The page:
Home>Campaigns>Elections Transparency Act clears committee, probably for the final time

Assemblywoman Carol Murphy at the State of the State address before a joint session of the New Jersey Legislature on January 10, 2023. (Photo: Kevin Sanders for the New Jersey Globe).

Elections Transparency Act clears committee, probably for the final time

Appropriations Committee sends bill to full Assembly after it passed Senate on Monday

By Joey Fox, March 23 2023 5:01 pm

After more than a month of intense debate, and nearly a year after it was first introduced, the so-called “Elections Transparency Act” cleared the Assembly Appropriations Committee today in what may be its final committee vote before it passes the full legislature. The Assembly is scheduled to hold a voting session next week, while the Senate already passed the bill on Monday, though it will likely have to pass it again next week to account for minor amendments.

If enacted, the bill would make a number of crucial changes to New Jersey’s campaign finance laws. It would double existing campaign contribution limits; create a reporting system for independent expenditures (or “dark money”); make pay-to-play laws more uniform statewide and eliminate local laws; and allow state parties to create housekeeping accounts for non-political cash.

Most contentiously, the bill would reshape the New Jersey Election Law Enforcement Commission (ELEC) by sweeping away its current commissioners and temporarily giving Gov. Phil Murphy direct appointment powers over their successors, as well as instituting a retroactive two-year statute of limitations on ELEC enforcement decisions.

Joe Donohue, ELEC’s deputy director and a frequent presence in committee hearings on the bill, testified once again today. He said that while many of the bill’s proposals were good, he remains concerned about the provisions reshaping ELEC – provisions which were only added last month, seemingly as part of a fight between Murphy’s administration and ELEC executive director Jeff Brindle.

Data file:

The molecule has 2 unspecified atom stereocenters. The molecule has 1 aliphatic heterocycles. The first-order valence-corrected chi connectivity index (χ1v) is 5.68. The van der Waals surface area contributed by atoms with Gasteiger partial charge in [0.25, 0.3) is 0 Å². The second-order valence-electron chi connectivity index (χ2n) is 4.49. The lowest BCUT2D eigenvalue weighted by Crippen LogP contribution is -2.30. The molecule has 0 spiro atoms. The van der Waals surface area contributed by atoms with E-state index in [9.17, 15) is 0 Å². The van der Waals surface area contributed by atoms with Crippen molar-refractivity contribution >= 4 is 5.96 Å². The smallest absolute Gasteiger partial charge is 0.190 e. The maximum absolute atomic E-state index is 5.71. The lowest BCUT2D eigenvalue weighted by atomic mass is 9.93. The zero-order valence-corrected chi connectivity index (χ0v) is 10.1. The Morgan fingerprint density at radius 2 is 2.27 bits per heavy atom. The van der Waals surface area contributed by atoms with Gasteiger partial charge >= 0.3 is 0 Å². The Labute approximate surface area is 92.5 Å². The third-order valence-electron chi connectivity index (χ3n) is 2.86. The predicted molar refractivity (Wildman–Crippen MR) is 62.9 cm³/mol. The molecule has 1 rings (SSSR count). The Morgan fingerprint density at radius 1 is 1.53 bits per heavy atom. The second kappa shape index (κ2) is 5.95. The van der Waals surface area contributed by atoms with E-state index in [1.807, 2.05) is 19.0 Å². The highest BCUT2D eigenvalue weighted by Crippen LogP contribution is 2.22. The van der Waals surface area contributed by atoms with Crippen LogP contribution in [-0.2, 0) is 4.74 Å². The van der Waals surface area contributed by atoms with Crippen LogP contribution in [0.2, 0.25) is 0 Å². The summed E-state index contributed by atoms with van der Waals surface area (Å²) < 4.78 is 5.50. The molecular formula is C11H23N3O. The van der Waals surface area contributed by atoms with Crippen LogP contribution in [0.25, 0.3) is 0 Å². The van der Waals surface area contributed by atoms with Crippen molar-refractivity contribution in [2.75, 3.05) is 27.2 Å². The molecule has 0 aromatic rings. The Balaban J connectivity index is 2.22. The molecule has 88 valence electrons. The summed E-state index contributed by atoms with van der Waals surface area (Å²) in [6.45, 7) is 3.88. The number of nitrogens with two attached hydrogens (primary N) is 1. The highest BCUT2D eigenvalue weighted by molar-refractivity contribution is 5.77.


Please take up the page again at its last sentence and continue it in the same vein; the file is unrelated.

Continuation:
“This legislation is largely an outgrowth of our recommendations,” Donohue said. “We recommended expanded disclosure for independent groups, stronger parties with higher contribution limits, and consolidated pay-to-play laws. But there are provisions where we continue to have serious questions.”

Several representatives from progressive groups and good-government organizations raised similar questions. Philip Hensley of the League of Women Voters, for example, brought up a conflict of interest with the two-year statute of limitations on ELEC decisions: it would directly benefit those committees and candidates currently under investigation, which includes the state Democratic committee.

“This [provision] comes after announcements from ELEC in January that they’re investigating some of the major party committees in this state,” Hensley said. “For this body to vote to retroactively kill those investigations is utterly inappropriate.”

But Assemblywoman Carol Murphy (D-Mount Laurel), one of the bill’s Assembly sponsors and a member of the Appropriations Committee, defended the bill and said its changes to reporting requirements and pay-to-play laws would increase transparency.

“There is more transparency in this bill, as it stands, than what the current law reflects,” Murphy said.

All Democrats on the committee voted for the bill, while most Republicans voted against it, with the exception of Assemblyman Brandon Umba (R-Medford). Umba’s yes vote aligns him with his district’s senator, State Sen. Jean Stanfield (R-Westampton), who was part of the 24-12 Senate majority that passed the bill on Monday.

Given the results of today’s vote, it’s unlikely that the bill will have much trouble passing the full Assembly next week. Once the amended version passes both houses, it will go to Governor Murphy’s desk; asked yesterday whether he will sign it, Murphy said, “Let’s wait and see where this winds up.”

This story was updated at 6:21 p.m. with a correction: while the bill has already passed the Senate once, minor amendments mean it will likely have to pass the upper chamber again next week.

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